The Cade Museum, which formerly operated from a small building near downtown Gainesville, has built a new facility using NMTC financing. The new Cade Museum is the anchor in the redevelopment of local Depot Park, and through a 21,000 sq-ft building provides services annually to 6,000+, with a focus on area low-income youth through targeted education programs and mentoring.
The Bishop Museum of Science and Nature, located in Bradenton, Florida, serves 10 counties. With NMTC financing, the Museum added a wing to house educational classrooms and exhibit space designed to break down barriers to STEAM education in nearby disadvantaged neighborhoods and area schools. The 23,000 sq-ft addition will serve an estimate 11,000 low-income students annually, and expand overall visits to the museum to 37,000 annually.
The YMCA of South Florida has served Broward, Miami-Dade, and Monroe Counties since 1915. With NMTC financing, an aging building will be replaced to meet the community’s growing needs. The new LA Lee YMCA / Mizell Community Center will serve 800-1200 residents daily from predominantly low-income households. On-site services include GED and job training programs, nutrition and wellness education, on-site daycare, and tutoring, to name a few.
Boys & Girls Clubs of Manatee County has served the Bradenton, Florida area since 1946. With NMTC financing, a 50-year old building was replaced with a new state-of-the-art facility. The new 37,000 sq-ft building will serve an estimated 2400 youth annually, 75% of whom are low-income. Programs focus on academic excellence, good character and citizenship, and healthy lifestyles.
Construction of 13,860 sq-ft new facility for outreach to low-income youth. Estimated reach of 900 low-income youth annually. The project will create 400 Temporary and 15 Permanent Jobs.
The Project relocated the Holy Cross School following the destruction of its campus in Hurricane Katrina. The School has educated young men in the New Orleans community for over 125 years, carrying out this mission from its original campus in the Lower Ninth Ward. The original 16 acre campus was completely destroyed by flood waters. The School serves approximately 520 students in grades 5 through 12 and had essentially been operating in temporary quarters since the storm. The new campus had the support of the community, as evidenced in a Resolution of Support adopted by the Gentilly Neighborhood Association Presidents in November 2006. By July of 2007, the neighborhood was described by the Times-Picayune as “a pattern of skeletal residences broken only by the occasional empty lot or construction project”. The School was the first major investment to be made in the community since the storm. Several new campus buildings were completed in August 2009 in time for about 760 students to return to school with the library and administrative buildings to be completed shortly thereafter. The Project was made possible through the use of a combination of Federal and State New Markets Tax Credits.
KIPP Booker T. Washington High School is the second high school in the KIPP New Orleans network of college-prep charter schools. The school has grown to serve students from grades 9 to 12 and provides high-quality charter seats for 930 students, 91% of whom are projected to be low- income and 25% special education, both higher than the average for New Orleans public schools. Hurricane Katrina irreparably damaged Booker T. Washington’s original facilities. As part of the post-Katrina overhaul of all New Orleans’ school facilities, the Recovery School District is preserving and refurbishing two parts of the historic Booker T. Washington building: the entrance and the 50,000 square-foot auditorium in which legends including Ella Fitzgerald and Dizzy Gillespie performed. The project also includes 150,000 square feet of new construction. The project would not have been possible without $20.25M of New Markets Tax Credit allocation from Civic Builders. The completed school facility is leased to KIPP New Orleans to host two schools in the KIPP New Orleans network: Booker T. Washington High School and Central City Academy Middle School.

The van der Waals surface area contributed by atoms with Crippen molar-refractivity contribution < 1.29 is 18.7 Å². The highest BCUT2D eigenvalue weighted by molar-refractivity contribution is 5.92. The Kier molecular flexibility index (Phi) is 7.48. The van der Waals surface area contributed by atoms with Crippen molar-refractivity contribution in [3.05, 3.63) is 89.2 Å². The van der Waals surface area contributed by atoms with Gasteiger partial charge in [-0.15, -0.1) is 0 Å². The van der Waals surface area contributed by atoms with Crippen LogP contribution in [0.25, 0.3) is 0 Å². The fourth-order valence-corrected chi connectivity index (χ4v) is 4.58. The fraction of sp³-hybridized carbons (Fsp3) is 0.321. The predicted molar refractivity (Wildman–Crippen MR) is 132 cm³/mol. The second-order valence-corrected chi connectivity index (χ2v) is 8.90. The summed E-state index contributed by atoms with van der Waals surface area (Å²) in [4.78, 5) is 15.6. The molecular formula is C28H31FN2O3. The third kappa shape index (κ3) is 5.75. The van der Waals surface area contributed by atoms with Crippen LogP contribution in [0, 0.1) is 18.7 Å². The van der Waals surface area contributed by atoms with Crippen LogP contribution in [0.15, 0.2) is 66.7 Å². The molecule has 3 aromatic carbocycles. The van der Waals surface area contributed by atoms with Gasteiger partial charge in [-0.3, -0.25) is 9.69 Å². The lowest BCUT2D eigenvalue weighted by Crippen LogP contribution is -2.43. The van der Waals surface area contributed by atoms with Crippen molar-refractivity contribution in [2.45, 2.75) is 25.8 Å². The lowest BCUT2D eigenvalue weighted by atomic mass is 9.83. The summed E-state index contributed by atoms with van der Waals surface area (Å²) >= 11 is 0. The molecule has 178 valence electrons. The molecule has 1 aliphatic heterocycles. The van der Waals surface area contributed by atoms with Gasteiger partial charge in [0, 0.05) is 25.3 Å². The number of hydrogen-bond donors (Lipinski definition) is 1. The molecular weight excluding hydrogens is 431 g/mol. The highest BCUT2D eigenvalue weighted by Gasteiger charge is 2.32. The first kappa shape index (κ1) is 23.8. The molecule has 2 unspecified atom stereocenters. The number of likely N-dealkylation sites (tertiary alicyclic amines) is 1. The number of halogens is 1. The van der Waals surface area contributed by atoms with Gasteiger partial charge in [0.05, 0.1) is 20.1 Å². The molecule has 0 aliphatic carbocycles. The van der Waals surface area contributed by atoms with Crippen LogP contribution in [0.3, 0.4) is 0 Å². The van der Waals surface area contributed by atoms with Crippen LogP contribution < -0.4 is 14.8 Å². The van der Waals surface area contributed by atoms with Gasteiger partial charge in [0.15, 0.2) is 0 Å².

As part of an overall neighborhood vision for the Broad Street Commercial Corridor in New Orleans, the ReFresh Project is helping to drive revitalization. A former abandoned building will soon become a new space for businesses to operate, and for community groups and residents to engage and collaborate. Approximately 88 permanent and 61 temporary full time jobs will also be created. Chase originated an $8 million New Markets Tax Credit construction loan to support revitalization efforts for the corridor. Additional financing includes a $1 million loan from the City of New Orleans Fresh Food Retailers Initiative and $900,000 in the form of two loans from the New Orleans Redevelopment Authority. The building supports Firstline Charter Schools, Broad Community Connections, Whole Foods Market, Liberty’s Kitchen, and Tulane Unviersity.
Renovation of a former high school facility into a 24,000-square-foot state-of-the-art community center/K-12 school
Crossroads Academy of Kansas City opened a second campus, Quality Hill, for 186 students in grades K-3 during the 2016-2017 school year and eventually will serve 422 students in grades K-8. The new school is in a historic and formerly vacant office building in downtown Kansas City, preserving a neighborhood anchor institution. IFF closed on $4.8 million in bridge loans for buying and renovating the building, with plans to provide permanent financing next year. The bridge loan allowed the school to open on time while securing historic tax credits and capital campaign pledges. Previously, IFF made a loan to Crossroads to renovate its first campus.